All other expenses 28.6% 17.8% 17.4% 16.7% 16.8%
Full cost components (estimated) info 2018 2019 2020 2021 2022
Total expenses (after depreciation) $3,002,138 $2,648,776 $2,650,522 $3,138,531 $3,619,450
One month of savings $239,633 $215,414 $216,412 $255,825 $294,652
Debt principal payment $0 $0 $0 $0 $0
Fixed asset additions $0 $0 $67,565 $0 $0
Total full costs (estimated) $3,241,771 $2,864,190 $2,934,499 $3,394,356 $3,914,102

Capital structure indicators

Liquidity info 2018 2019 2020 2021 2022
Months of cash 1.3 1.2 2.7 1.7 0.9
Months of cash and investments 3.5 3.8 5.1 4.1 2.9
Months of estimated liquid unrestricted net assets 4.9 4.7 4.2 4.1 3.4
Balance sheet composition info 2018 2019 2020 2021 2022
Cash $306,148 $252,334 $593,472 $423,710 $266,735
Investments $526,159 $566,904 $501,508 $625,380 $595,462
Receivables $543,229 $427,849 $308,035 $490,427 $573,882
Gross land, buildings, equipment (LBE) $3,184,239 $2,771,894 $2,867,575 $2,938,746 $2,943,746
Accumulated depreciation (as a % of LBE) 58.4% 65.4% 66.0% 66.9% 70.5%
Liabilities (as a % of assets) 8.2% 8.7% 14.6% 10.0% 10.1%
Unrestricted net assets $2,498,921 $1,971,253 $1,873,965 $2,015,475 $1,861,662
Temporarily restricted net assets $99,280 $211,562 N/A N/A N/A
Permanently restricted net assets $177,105 $173,237 N/A N/A N/A
Total restricted net assets $276,385 $384,799 $438,303 $549,233 $546,870
Total net assets $2,775,306 $2,356,052 $2,312,268 $2,564,708 $2,408,532

Key data checks

Key data checks info 2018 2019 2020 2021 2022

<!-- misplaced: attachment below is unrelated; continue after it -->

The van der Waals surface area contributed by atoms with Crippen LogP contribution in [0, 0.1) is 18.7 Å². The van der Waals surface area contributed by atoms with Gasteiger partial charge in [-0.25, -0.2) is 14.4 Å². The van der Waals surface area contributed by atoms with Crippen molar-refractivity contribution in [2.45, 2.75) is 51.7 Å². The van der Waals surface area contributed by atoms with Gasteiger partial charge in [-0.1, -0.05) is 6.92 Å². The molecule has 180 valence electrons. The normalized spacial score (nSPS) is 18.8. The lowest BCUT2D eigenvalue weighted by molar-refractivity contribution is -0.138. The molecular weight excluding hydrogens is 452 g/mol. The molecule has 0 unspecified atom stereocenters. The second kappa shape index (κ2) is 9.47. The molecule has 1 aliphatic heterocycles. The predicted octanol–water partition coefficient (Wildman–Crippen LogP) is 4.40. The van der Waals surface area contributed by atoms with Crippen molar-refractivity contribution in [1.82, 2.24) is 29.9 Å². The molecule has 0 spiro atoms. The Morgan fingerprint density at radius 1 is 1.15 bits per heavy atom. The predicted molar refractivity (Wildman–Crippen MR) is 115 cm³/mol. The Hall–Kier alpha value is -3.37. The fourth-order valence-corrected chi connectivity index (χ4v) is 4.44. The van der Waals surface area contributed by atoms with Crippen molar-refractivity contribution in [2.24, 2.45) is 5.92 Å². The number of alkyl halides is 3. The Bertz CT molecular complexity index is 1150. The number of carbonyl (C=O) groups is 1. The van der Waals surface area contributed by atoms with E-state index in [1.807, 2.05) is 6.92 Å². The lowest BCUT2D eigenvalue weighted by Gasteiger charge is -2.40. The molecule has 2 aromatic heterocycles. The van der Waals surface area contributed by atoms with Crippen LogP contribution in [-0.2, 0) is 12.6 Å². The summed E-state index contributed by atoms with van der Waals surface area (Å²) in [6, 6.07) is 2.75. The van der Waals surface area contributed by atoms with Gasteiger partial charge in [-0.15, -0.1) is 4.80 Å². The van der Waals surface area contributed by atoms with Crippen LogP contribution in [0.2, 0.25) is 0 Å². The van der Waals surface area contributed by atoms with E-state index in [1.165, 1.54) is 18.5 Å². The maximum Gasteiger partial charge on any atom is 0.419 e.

Material data errors No No No No No

Operations

The people, governance practices, and partners that make the organization tick.

Documents
Form 1023/1024 is not available for this organization

Executive Director

Joel Ruiter

Joel Ruiter became the Executive Director of Home Repair Services on November 9, 2015. He is a Grand Rapids native and product of the Grand Rapids Christian Schools. He obtained a B.A. degree in Marketing from Davenport University in 1988. Prior to joining Home Repair Services, he served as Church Relations and Community Outreach Coordinator, for Covenant Retirement Communities. His past work experience also includes being part-owner of a modular home sales and construction business for 22 years. He has served on a number of non-profit boards, including Samaritan’s Carriage, Bates Place Neighbors, First CRC, and the Community Food Club.

Number of employees

Source: IRS Form 990

Home Repair Services of Kent County, Inc.

Officers, directors, trustees, and key employees

SOURCE: IRS Form 990

Compensation
Other
Related
Show data for fiscal year
Compensation data
Download up to 5 most recent years of officer and director compensation data for this organization

There are no highest paid employees recorded for this organization.

Home Repair Services of Kent County, Inc.

Board of directors
as of 01/25/2024
SOURCE: Self-reported by organization
Board of directors data
Download the most recent year of board of directors data for this organization
Board chair

Adam Homan

National Nail

Term: 2024 - 2027

Elzie Honicutt

Trinity Health

Dana O'Laughlin

KeyBank

James Judge

PNC Bank

Laura Kelso

Kelso Homes - Next Home Champions